Up and away

An OpenShift primer

Intro / Blurb

Are you tired of requesting a new development machine for your application? Are you sick of having to set up a new test environment for your application? Do you just want to focus on developing your application in peace without 'dorking with the stack' all of the time? Have no fear, OpenShift is here! This tutorial will help you get started, hands-on, with Red Hat OpenShift PaaS.

Getting started with OpenShift

There is a great amount of hype in the IT world right now about Cloud. There is no shortage of acronyms for the various areas that have been carved out, like Infrastructure as a Servce (IaaS), Platform as a Service (PaaS) and Software as a Service (SaaS).

OpenShift is a PaaS offering from Red Hat that we will introduce here which provides you with a platform to run your applications. For you as an application developer, you want to look at the environment where you put your applications as just a service that is being provided. You don't want to bother with how that service is constructed as a set of components, how they are configured or where they are running. You just want to make use of this collection of services as offered to deploy, develop, test and run your application. At this basic level, OpenShift provides a platform for your Java, PHP, Ruby, Perl and Python applications.

A little background

First let's take a quick look at where OpenShift comes from. It started at a company called Makara that was based in Redwood City, Calif., providing solutions to enable organizations to deploy, manage, monitor and scale their applications on both private and public clouds. Red Hat acquired Makara in November of 2010, and in the following year they have merged Red Hat technologies into a new project called OpenShift. [1] In May of 2012 the OpenShift team announced the launch of their Open Source project called OpenShift Origin thereby making the entire code base available online. [2] You can even take it for a spin with the live CD they offer. [3] Even though this merging of technologies is interesting for developers of PHP, Ruby, Perl and Python, for Java developers the best news is that OpenShift has included the next generation Open Source application platform based on JBoss AS 7. [4] This brings a lightning fast application platform for all your development needs.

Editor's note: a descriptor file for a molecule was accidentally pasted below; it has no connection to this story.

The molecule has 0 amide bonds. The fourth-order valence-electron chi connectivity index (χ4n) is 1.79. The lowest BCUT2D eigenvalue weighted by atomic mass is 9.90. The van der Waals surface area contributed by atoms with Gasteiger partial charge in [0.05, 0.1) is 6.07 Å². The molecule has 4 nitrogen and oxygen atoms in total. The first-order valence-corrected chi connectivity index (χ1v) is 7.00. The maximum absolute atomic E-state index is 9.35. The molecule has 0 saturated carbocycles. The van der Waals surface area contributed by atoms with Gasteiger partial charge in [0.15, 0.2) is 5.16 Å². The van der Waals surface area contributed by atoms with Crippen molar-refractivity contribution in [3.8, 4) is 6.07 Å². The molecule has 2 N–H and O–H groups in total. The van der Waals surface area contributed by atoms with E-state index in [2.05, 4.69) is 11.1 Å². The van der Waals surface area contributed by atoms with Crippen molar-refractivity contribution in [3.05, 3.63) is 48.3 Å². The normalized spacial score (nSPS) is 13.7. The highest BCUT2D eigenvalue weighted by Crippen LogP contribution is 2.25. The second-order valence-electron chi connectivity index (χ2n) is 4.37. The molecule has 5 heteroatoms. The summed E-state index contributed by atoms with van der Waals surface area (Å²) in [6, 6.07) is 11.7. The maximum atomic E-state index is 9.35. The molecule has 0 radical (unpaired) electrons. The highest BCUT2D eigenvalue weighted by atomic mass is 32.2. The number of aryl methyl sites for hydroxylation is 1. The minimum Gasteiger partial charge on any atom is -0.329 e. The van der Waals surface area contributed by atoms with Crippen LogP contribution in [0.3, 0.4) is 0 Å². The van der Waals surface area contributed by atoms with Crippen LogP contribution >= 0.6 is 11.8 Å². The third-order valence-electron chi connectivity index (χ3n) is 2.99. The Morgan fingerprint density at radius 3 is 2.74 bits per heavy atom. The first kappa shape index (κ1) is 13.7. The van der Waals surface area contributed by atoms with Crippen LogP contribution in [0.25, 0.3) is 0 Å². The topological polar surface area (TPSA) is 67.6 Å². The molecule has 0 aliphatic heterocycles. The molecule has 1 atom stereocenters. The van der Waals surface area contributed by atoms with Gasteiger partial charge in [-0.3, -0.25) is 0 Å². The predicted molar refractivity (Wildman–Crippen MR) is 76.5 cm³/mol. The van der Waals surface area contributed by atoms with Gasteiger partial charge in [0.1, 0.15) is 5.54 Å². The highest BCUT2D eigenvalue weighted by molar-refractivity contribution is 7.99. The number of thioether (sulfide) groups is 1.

It did not stop there, with the addition of featured applications OpenShift was now offering pre-packaged solutions like JBoss Enterprise Application Platform (EAP), Zend Server, and Aerogear Push. [5]

The OpenShift website states, “OpenShift is a free, cloud-based application platform for Java, Perl, PHP, Python, and Ruby applications. It's super-simple—your development environment is also your deployment environment: git push, and you’re in the cloud.” [1] This peaks the interest so let’s give it a try and see if we can raise our web application into the clouds. For this we have our jBPM Migration web application which we will use as a running application example for the rest of this exercise. [6] First things first, we need to get the OpenShift client tooling installed on our development machine.

Installing the client tools

Getting started with OpenShift is well documented on the website as a quick start. [6] First you will want to sign up for a Red Hat Cloud (rhcloud) account on OpenShift, which you can access through the front page. Access the Sign Up For Free button as shown in Illustration 1 with a yellow arrow. [8]

 

Illustration 1: sign up for free to start using OpenShift.

Once you have signed up on the form as shown in Illustration 1, we move on to the quick start page found under the Get Started link. [9] This quick start provides us with the four steps you need to get your application online.

  1. Sign up for an account.
  2. Open the console and create an application.
  3. Install Git and start coding.
  4. Upload your changes to OpenShift.

These are the basics of using OpenShift and do not require you to install any of the command line tools that a developer might be interested in. For a simple evaluation this might be enough, so if this is what you are interested in please follow the provided instructions.

We are going to take you through the more intensive but rewarding installation of the client tooling on your local machine so that you can access all of the OpenShift commands from your favorite shell. This is outlined for Red Hat Enterprise Linux (RHEL), Fedora Linux, generic Linux distributions, Mac and Windows.

Client tools for RHEL and Fedora

For RHEL and Fedora it is a simple package installation after adding the OpenShift YUM repo:

  1. Download the express repo file openshift.repo at https://openshift.redhat.com/app/repo/openshift.repo.
  2. Place openshift.repo file in /etc/yum.repos.d/ directory.
$ sudo mv [path-to-download]/openshift.repo /etc/yum.repos.d/
  1. Install OpenShift client tools.
$ sudo yum install rhc

For generic Linux distributions, Mac and Windows it is a Ruby based gem installation which we will show here based on the Mac quick start instructions. We leave the generic Linux distribution and Windows installation as an exercise for the reader. [10]